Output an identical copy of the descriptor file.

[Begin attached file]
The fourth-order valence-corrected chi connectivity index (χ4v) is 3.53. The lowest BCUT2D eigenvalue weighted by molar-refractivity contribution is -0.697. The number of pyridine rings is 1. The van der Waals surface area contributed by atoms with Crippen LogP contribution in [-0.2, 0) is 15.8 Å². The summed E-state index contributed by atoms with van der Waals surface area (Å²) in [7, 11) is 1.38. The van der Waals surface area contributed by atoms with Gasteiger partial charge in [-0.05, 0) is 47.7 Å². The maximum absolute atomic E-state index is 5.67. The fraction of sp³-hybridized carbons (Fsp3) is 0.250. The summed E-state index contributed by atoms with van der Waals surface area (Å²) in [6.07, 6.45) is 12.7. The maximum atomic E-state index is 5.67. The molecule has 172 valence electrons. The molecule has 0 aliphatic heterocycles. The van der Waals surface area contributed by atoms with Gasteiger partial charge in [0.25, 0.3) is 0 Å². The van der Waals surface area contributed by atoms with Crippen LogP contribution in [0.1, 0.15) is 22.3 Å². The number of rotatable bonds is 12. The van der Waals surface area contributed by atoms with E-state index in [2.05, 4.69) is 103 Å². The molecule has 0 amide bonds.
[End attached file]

The fourth-order valence-corrected chi connectivity index (χ4v) is 3.53. The lowest BCUT2D eigenvalue weighted by molar-refractivity contribution is -0.697. The number of pyridine rings is 1. The van der Waals surface area contributed by atoms with Crippen LogP contribution in [-0.2, 0) is 15.8 Å². The summed E-state index contributed by atoms with van der Waals surface area (Å²) in [7, 11) is 1.38. The van der Waals surface area contributed by atoms with Gasteiger partial charge in [-0.05, 0) is 47.7 Å². The maximum absolute atomic E-state index is 5.67. The fraction of sp³-hybridized carbons (Fsp3) is 0.250. The summed E-state index contributed by atoms with van der Waals surface area (Å²) in [6.07, 6.45) is 12.7. The maximum atomic E-state index is 5.67. The molecule has 172 valence electrons. The molecule has 0 aliphatic heterocycles. The van der Waals surface area contributed by atoms with Gasteiger partial charge in [0.25, 0.3) is 0 Å². The van der Waals surface area contributed by atoms with Crippen LogP contribution in [0.1, 0.15) is 22.3 Å². The number of rotatable bonds is 12. The van der Waals surface area contributed by atoms with E-state index in [2.05, 4.69) is 103 Å². The molecule has 0 amide bonds.